Elena Leon (G ’10), who holds the school record for career home runs.

Schedule Saturday: vs. Northern Iowa at 1:30 p.m. vs. Iowa at 3:30 p.m. Sunday: vs. Iowa State at 3 p.m. compiled by Matt Moran | Sports Editor

WOMEN’S SOCCER

Drake Suffers 2-0 Loss to DePaul by Eduardo Zamarripa

Staff Writer eduardo.tamezzamarripa@drake.edu

Despite controlling ball possession, the Drake women’s soccer team was not able to open up DePaul University’s defensive front and came back home with a 2-0 defeat in the last game of its road swing. An early first-half goal by Lauren Pagone gave DePaul the lead. The Bulldogs tried to get back in the game through shots from sophomore Laura Moklestad and freshman Laura Fisher, but were unable to even the score. DePaul’s Callie Hemming put the game away in the 63rd minute, ending any chances the Bulldogs had for a comeback victory. Drake controlled the pace of the game, but failed to generate clear offensive opportunities. Their lack of clarity in the final third of the field proved too costly.

“We played some of our best possession soccer today, but our ability to break teams down in the final third has to be better,” Head Coach Lindsey Horner said. This was the second consecutive loss for the women’s squad, who had started the season with an impressive five-game unbeaten streak. “No one is hanging their head,” junior Melanie Fielder said. “We still have a lot of soccer to be played. We will continue to compete and get results.” After a seven-game road swing, the Bulldogs can now come home to the Cownie Soccer Complex, looking to take advantage of a six-match home stand which will feature matches against conference foes Evansville University and Illinois State University. “With so many new faces filling bigger roles, our players have to be willing to get out of their comfort zone in order for us to take steps forward,” Horner said.

2010 ACCOUNTING AND FINANCE

CAREER FAIR When? Friday, September 17, 9:30am- 1:30pm Where? Parents Hall in Olmsted Center Learn about internships and full-time job positions from more than 30 companies.   Meet recruiters and present your resume - Don't miss this great opportunity!  Business dress required.

Companies and Firms Attending: AEGON Aerotek ARAG Aviva Bankers Trust Becker Professional Education Clifton Gunderson Deloitte Denman and Company Drake CBPA Graduate Programs Federal Bureau of Investigation (FBI) First Heartland Financial Group, Greater Des Moines Partnership Hamilton, Juffer and Associates Iowa Society of CPAs HNI Corporation Hormel Foods

Hubbell Realty Company Hy-Vee John Deere KPMG Marsh Mass Mutual Mediacom Mid American Financial Group North Star Resource Group Northwestern Mutual Financial Network Principal Financial Group Professional Computer Systems River Glen Wealth Counselors Accountemps/ Office Team Securian Financial US Army Recruiting Waddell and Reed

Special thanks to our sponsors KPMG and ARAG.

Over the next week the Bulldogs will have a packed schedule. Drake will host the University of Missouri-Kansas City, the University of Wyoming and the University of North Dakota State. This Friday, Drake will square off against UMKC in a non-conference game. Fielder discussed some of the keys to the game. “We’ll be fine if we stay calm and collected, and continue to possess the ball,” Fielder said. “We need to be better at communicating during the flow of play.” Last season, the Bulldogs were able to escape from Kansas City with a 2-1 victory and hope to have similar luck in their home opener. “All of us are really looking forward to our first home game of the season,” Fielder said. “We’ve spent a long time on the road and are excited and pumped to play in front of our home crowd.”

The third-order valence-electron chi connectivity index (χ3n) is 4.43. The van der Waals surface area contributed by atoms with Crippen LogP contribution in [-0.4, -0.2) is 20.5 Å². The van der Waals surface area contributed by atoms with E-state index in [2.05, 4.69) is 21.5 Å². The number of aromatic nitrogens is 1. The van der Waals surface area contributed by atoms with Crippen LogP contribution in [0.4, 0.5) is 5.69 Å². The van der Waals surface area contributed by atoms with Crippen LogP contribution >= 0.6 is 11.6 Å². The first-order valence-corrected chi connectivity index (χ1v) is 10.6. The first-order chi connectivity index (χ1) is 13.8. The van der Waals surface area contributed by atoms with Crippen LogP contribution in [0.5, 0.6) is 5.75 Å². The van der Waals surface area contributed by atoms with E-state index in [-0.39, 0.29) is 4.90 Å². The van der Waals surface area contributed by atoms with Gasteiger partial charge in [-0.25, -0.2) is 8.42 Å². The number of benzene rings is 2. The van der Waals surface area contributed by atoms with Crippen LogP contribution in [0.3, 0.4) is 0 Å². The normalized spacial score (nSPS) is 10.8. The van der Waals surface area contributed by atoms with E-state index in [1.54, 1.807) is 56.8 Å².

FILE PHOTO

Drake finishes in ninth, Falk 31st at Redbird Invitational by Monica Worsley

Staff Writer monica.worsley@drake.edu

The Drake women’s golf team claimed ninth place overall at the Redbird Invitational with a 54hole score of 974. Sunday, the second day of the two-day tournament, yielded a significant change in golfer standings for the Bulldogs. The team posted a 324 on Sunday, which fell between their Saturday scores of 322 and 328 at the D.A. Weibring Golf Club in Normal, Ill. “I think a lot of this tournament can be attributed to weather, nerves and an unfamiliarity with the course,” Head Coach Leanne Smith said. Junior Chelsey Falk led the team as she claimed a tie for 31st place overall. Falk posted a 76 on Sunday, which helped her advance from 50th place and gave her an overall score of 79-87-76=242 in her first collegiate tournament. “Sunday I felt prepared and confident that I could go out and score lower because I knew the course much better,” Falk said. Senior Kaitlyn Mauk maintained her standing from Saturday, ending up in 50th place with a final score of 84-82-81=247. Both senior Michelle Mathwick and freshman Hadley Jennings dropped in the rankings from Saturday and ended the weekend tied for 53rd. Mathwick’s final round of 83 resulted in a cumulative score of 248 and bumped her from 47th place. Jennings posted an 87 for the final round, which brought her down in the rankings from her impressive 24th place finish on Saturday. Freshman Rachel Oberheide finished in 57th place with a combined score of 251 after posting an 84 on Sunday. “The most difficult part of the tournament was getting familiar with a new course,” Falk said. “It’s hard figuring out when to put yourself in a good enough position to score on each and every hole.” This is something that many of her teammates would probably agree with, considering the struggles most Drake golfers experienced at least once last weekend. The tournament host, Illinois State University, claimed the tournament title. Redbird golfer Brianna Cooper was the tournament medalist with 76-7175=222. “Based on what I saw, something the team as a whole can improve on is its short game,” Smith said. “This tournament allowed us to feel things out for the season. Now, the key is to continue improving each day at practice.” The Hawkeye Invitational in Iowa City this weekend will be the next opportunity for the team to test the progress they have made thus far this season.